I’ve been doing a lot of takeout dining in the past couple of months, and I’m content with that.
But I have one big problem with takeout: Unless I choose from a handful of restaurants within a five-minute drive from my house, my takeout dinner is likely to be lukewarm or worse by the time I get it on the table.
?The solution is obvious, especially in summer time: Let’s have a picnic! Select a restaurant with a park nearby Grab your meal and hustle it to the nearest shady glen. Breakfast, lunch, or dinner is served!
On the surface, this seems easy. Louisville is a city of parks, so there’s likely to be some public facility, large or small, within a few minutes of any eatery in town. But I’m picky. I want a picnic table, and I want it in the shade, preferably with a scenic view. I want to be able to get to that table quickly without a time-consuming hike from the parking lot.
This narrows the quest, but I still got scores of useful suggestions when I asked about eateries near parks on social media the other day.
Just about every place along Bardstown Road in the Highlands is close to Cherokee Park, for example, but making a straight line to the nearest picnic table may be a challenge. Tyler Park might be a quicker pick.
In Schnitzelburg, tiny Emerson Park is a two-minute walk from Monnik Beer Company and just about as close to the neighborhood’s many other eateries.
River House and Kingfish are an easy walk from the riverfront parks. The excellent fare at Galan’s and other West End restaurants invites a quick trip to Shawnee park. South End spots including the restaurants in Colonial Gardens plus Iroquois Pizza are a short walk from Iroquois Park.
And so it goes. It shouldn’t be hard to find a restaurant and park combination that’s just right for you. A light bulb went off over my head when I remembered that Oskar’s Slider Bar, a favorite, is just a couple of minutes away from George Rogers Clark Park.
A batch of Oskar’s delicious sliders stayed good and warm in their individual foil packets during the short trip, and we found an ideal spot under a big shade tree.
For the record, Oskar’s is currently offering socially distanced patio tables and dining-in in addition to curbside service, but I was readyfor a picnic.
The online menu is easy to use: Click “curbside” at the top of the page and briefly describe your car. We didn’t even have to phone in when we arrived: They saw us coming and brought our bagged meal right out.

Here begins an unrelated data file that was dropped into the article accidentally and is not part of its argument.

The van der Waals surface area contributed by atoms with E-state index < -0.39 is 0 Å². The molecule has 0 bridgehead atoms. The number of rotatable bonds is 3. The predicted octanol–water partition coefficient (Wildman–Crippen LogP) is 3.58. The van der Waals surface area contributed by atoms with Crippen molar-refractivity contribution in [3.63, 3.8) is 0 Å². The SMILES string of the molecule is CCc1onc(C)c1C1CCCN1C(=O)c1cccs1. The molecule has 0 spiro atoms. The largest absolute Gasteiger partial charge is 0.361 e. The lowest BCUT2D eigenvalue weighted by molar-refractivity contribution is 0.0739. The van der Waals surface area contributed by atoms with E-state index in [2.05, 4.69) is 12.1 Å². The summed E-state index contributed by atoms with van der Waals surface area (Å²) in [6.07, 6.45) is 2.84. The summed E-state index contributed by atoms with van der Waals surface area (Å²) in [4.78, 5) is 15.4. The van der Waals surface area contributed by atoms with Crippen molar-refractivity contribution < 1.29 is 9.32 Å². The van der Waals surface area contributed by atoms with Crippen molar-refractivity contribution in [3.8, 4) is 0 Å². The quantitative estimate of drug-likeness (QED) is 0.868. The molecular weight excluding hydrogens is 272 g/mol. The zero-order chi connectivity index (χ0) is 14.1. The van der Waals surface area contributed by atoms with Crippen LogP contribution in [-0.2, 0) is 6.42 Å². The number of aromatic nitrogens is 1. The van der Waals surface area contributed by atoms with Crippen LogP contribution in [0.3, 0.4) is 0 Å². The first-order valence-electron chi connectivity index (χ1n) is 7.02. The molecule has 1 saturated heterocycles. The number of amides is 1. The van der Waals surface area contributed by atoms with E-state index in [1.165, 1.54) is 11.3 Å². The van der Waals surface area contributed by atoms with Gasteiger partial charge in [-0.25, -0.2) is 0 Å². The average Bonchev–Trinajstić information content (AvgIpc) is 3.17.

There’s a choice of 13 sliders, all $3 or $3.50, plus an $8 lunch box with a choice of two chicken-salad sliders, beet salad, and lefse (Norwegian flatbread) chips. About 20 sides, including fries, meatballs, salads and sauces, are all under $6; most of the salads are only $2 for ample portions.
We enjoyed a four sliders and two salads, quenched with a water bottle we brought ourselves; but in retrospect a few more sliders would not have been amiss. They’re tasty and fairly proportioned for the price, but it would have been easy to make room for more.
A corned beef slider ($3), pictured at the top of the page, was an impressive flavor treat. Two thick slices of juicy, properly fatty bright-pink corned beef were topped with a smaller ration of fresh, gently sour kraut sprinkled with caraway seeds. The combination of flavors worked perfectly, and we’d have gladly eaten a half-dozen more.
We would have had to leave room for a few more Halloumi cheese sliders ($3), too. This mild but pleasantly earthy goat and sheep cheese from Cyprus is traditionally grilled, a treatment that affords it a seductively crisp, sweet caramelized crust. Brushed with sesame tahini and topped with tart pickled red onion, it was a memorable treat.
The Minnesota fish fry slider ($3.50) features a delicious but undersize square of mild, flaky white cod crisply breaded with crushed rye crackers and fried, topped with a dab of creamy slaw. It was a treat, but it only took two or three bites to finish it off. In retrospect, we’d have been happy with a few more of these too.
Oskar’s veggie burger ($3) is a twin of the Grind vegan burger, a house-made patty fashioned from a healthy mix of chickpeas, lentils, quinoa and other veggies dressed with a slice of plum tomato and spicy tofu sauce.
Kale salad ($2) was built on roughly chopped raw kale tossed with roasted pumpkin seeds and pickled red onion, lightly dressed with a sweet-sour smoked-onion vinaigrette.
Swedish Beet Salad ($2) was an unusual and really interesting item: Small cubes of beet and apple were mixed together with a creamy dressing until the beet juices colored the dish a uniform bright pink. The mix of crisp and crunchy apple and tender cooked beet with a chopped scallion garnish made a fascinating texture combination, and a dash of cayenne added a gentle but attention-getting kick of heat.
Our picnic for two came to an affordable $17.49, plus a $10 tip because you can’t just kiss off a tip as a percentage on numbers that small.